March 2006

raining money.png Wake up. Have breakfast. Take a bath.
Go to work…aargh. Come home from work.
Have dinner.
Get into pyjamas. Read a book. Count the sheep.

A boodle for geriatric days and grub for now–
Is there another way to run the race?

Nap. Have brunch. Swat the fleas.
Go to the park. Sing for your supper.
Go home.
Which cardboard house is it now…?
Take off your shoes.
Study your navel. Count the stars.

The rat race is for the rats–
but there must be another way to run the race.

(Life may be turbulent, but hey!
tomorrow is another day).


dharma-wheel.gif “Two years!” cried Isabel. “What did you do for all that time?”

“The holy man taught me many things,” replied Larry. “I thought about life. I learnt to be calm and to empty my mind of all unhappiness. I was glad to be with this man.”

Gray looked rather uncomfortable. He did not understand Larry. Isabel, too, was surprised by his answer.

“You gave this man two years of your life. What did he give you?”

“Peace,” said Larry with a smile… “[These holy men] believe that life has no beginning and no end. When we die, our life passes into another body. We live another life, but we do not remember what happened to us before.”

… “But now you are in France. What made you leave India? Did the holy man die?”

“No, but something happened to me… These holy men tell us that some people can become completely happy. This happiness is like a light or a fire that fills their whole mind. When that happens, these people do not return to life when they die. They [become] drops of water that [are] part of the sea for ever.”

“Did this happen to you?” I asked him. Larry looked up at me and he laughed quietly.

… When I think about Larry, I remember a saying from the East: The path of true happiness is difficult to follow. It is as difficult as walking on the edge of a razor.


“The Razor’s Edge” by W. Somerset Maugham, 1944

abu_ghraib.jpg Have you seen insurgents in the area? was a question an American soldier posed to an Iraqi as he went from door to door with machine gun in hand. Today we hear that Bush issued a new national security strategy reaffirming his doctrine of preemptive war against terrorists and hostile states with chemical, biological or nuclear weapons. Today, Bush has launched the biggest airborne operation in Iraq since the beginning of the invasion.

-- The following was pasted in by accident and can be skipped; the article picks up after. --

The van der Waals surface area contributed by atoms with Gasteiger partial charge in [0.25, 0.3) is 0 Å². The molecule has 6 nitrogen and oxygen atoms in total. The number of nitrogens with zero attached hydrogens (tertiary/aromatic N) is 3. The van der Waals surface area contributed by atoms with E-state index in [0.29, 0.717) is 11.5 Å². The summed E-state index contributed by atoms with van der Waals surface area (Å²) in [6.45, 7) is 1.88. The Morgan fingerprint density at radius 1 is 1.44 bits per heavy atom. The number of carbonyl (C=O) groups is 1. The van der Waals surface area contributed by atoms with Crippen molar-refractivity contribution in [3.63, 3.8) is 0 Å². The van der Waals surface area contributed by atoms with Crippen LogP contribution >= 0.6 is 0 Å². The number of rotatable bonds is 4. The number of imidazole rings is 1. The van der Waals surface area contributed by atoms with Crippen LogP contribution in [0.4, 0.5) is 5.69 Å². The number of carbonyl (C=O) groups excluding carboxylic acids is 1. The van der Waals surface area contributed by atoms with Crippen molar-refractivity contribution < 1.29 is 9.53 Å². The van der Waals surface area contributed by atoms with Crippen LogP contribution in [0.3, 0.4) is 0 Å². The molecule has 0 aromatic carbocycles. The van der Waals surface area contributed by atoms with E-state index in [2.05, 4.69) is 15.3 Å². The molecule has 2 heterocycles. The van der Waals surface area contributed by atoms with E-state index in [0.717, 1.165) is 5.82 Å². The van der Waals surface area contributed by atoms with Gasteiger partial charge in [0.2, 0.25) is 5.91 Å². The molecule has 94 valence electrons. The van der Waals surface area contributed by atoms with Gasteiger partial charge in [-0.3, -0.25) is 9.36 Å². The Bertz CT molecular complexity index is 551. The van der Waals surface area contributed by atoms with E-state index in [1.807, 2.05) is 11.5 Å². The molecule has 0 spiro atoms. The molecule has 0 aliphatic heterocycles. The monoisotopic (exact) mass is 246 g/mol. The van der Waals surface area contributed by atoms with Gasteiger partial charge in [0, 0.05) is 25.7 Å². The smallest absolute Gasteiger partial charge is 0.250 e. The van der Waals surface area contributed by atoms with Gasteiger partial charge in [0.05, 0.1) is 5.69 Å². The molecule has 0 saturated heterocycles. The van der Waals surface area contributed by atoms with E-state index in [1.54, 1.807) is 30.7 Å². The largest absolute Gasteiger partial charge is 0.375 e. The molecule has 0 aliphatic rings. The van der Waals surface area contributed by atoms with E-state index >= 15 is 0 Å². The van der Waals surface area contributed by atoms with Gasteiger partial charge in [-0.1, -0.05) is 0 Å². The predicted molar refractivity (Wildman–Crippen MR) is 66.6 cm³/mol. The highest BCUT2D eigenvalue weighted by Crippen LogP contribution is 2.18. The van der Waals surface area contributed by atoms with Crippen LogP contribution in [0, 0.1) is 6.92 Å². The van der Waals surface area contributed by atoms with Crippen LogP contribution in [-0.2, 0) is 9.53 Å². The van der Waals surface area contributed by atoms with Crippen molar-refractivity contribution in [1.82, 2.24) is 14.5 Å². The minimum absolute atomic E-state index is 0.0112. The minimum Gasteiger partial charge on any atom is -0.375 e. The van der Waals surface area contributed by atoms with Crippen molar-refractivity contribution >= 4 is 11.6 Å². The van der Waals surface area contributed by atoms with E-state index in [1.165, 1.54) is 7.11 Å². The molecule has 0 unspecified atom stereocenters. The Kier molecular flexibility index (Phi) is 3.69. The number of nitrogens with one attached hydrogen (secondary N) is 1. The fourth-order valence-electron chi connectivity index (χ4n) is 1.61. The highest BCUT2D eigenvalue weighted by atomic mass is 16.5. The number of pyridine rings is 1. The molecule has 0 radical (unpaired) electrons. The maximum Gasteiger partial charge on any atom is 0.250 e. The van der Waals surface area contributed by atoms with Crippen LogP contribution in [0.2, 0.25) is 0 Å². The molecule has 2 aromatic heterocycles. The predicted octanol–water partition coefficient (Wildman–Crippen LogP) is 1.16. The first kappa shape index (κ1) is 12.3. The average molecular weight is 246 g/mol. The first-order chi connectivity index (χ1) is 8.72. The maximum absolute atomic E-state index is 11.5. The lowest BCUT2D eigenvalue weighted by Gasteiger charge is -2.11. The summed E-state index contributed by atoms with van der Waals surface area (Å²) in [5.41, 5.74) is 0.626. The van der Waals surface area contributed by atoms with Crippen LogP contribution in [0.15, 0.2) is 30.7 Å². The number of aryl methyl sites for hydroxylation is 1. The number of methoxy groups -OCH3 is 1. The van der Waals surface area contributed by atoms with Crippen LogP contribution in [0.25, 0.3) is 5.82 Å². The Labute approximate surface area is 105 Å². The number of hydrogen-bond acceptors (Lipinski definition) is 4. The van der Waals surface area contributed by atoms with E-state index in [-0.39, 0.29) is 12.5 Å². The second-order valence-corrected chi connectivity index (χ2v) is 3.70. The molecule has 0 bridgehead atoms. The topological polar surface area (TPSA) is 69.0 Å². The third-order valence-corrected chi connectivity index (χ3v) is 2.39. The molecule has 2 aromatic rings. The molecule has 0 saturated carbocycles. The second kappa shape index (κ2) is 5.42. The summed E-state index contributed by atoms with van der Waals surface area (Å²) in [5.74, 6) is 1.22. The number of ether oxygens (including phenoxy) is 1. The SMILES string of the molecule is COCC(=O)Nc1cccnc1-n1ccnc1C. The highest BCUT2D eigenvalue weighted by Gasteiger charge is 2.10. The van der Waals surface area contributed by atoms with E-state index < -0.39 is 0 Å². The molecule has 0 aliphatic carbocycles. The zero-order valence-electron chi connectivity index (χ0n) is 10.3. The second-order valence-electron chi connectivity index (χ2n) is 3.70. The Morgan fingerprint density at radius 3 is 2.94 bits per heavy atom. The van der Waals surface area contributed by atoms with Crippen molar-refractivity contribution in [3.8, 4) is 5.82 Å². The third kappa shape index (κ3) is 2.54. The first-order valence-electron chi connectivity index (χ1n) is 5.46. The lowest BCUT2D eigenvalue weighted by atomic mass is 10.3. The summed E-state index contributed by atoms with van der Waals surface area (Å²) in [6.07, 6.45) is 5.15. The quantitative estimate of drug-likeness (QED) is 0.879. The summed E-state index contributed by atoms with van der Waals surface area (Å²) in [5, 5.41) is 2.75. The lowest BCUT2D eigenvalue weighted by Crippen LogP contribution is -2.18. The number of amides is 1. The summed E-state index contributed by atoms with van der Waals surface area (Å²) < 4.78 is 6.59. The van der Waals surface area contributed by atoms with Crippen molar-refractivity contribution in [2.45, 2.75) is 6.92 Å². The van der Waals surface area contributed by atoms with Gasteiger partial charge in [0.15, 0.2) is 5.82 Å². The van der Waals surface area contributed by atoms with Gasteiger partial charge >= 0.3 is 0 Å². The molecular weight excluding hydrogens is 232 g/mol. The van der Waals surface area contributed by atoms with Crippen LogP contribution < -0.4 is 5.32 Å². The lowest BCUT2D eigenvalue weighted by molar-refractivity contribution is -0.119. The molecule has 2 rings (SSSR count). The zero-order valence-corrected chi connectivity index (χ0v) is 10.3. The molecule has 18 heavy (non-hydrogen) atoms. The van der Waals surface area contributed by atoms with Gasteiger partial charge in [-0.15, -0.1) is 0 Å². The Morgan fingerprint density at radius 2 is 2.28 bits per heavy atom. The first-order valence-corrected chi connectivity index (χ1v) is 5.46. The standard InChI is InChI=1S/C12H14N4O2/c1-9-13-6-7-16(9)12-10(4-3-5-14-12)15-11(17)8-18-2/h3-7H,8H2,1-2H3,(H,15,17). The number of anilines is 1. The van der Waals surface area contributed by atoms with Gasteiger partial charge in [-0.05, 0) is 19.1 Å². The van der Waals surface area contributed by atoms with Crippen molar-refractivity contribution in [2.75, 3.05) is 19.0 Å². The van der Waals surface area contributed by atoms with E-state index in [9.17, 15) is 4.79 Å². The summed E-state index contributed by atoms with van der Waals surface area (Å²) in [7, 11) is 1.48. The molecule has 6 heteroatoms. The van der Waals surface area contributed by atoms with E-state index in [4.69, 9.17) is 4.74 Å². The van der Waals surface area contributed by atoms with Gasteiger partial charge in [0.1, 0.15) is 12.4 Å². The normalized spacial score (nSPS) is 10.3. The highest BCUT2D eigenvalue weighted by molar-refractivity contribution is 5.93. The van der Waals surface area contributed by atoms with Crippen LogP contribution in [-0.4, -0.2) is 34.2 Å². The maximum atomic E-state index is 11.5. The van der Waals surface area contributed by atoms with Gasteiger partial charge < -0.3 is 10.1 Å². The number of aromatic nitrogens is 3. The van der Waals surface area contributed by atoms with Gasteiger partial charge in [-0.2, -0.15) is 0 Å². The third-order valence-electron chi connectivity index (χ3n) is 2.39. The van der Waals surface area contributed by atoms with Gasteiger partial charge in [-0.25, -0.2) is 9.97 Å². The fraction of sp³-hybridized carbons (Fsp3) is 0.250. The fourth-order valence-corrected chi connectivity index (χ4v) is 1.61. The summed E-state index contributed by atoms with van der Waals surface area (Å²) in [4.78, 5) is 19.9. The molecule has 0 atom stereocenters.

The murders of innocent men, women and children in order to kill one suspected enemy is an outrageous strategy of mad men on target practice. This killing spree by the United States is insane. Who will stop them?

odaiba.jpg   [The new religion] sees evidence in the moral history of the human race that a loving God rules the universe. Trust in this supreme rule is genuine consolation and support under many human trials and sufferings.

Nevertheless, although brave and patient endurance of evils is always admirable, and generally happier than timid or impatient conduct under suffering or wrong, it must be admitted that endurance or constancy is not consolation, and that there are many physical and mental disabilities and injuries for which there is no consolation in a literal sense.

Human skill may mitigate or palliate some of them, human sympathy and kindness may make them more bearable, but neither religion nor philosophy offers any complete consolation for them, or ever has.

The Religion of the Future by Charles W. Eliot
(Harvard University President; lecture delivered at the Harvard Summer School of Theology, July 22, 1909)

chickenlittle.gif Controversial issues do raise hackles, and themes on this site do just that. I do not profess to know everything, but do consider other ideas that you may not agree with and why.

One such theme here is the existence or non-existence of an Omniscient Being. If He does exist, what a hash He has made of Humanity. Many think that the world is what it is because of "free will." But shouldn't God have known the dire consequences of giving Man the ability to decide what he does?

Beliefs have evolved during thousands of years, and you might ask: Who am I to change the world with other ideas?

Another theme here is on the imperialistic arrogance of one world superpower. Absolute power corrupts, and coveting the natural resources of other countries under the label of national interests is a blatant abuse of power.

But then again, you could ask: Who am I to change the world on a blog?

Remember the chicken who went around the streets of New York with a placard saying that the sky was falling? In the final analysis, the world is indifferent and apathetic.

So if you couldn't care less about non-mainstream thinking, nor warnings about the future, you would have participated in the destruction of the world by Western corporate governments by your ambivalence, and the misunderstanding of civilisations wrought by your ignorance.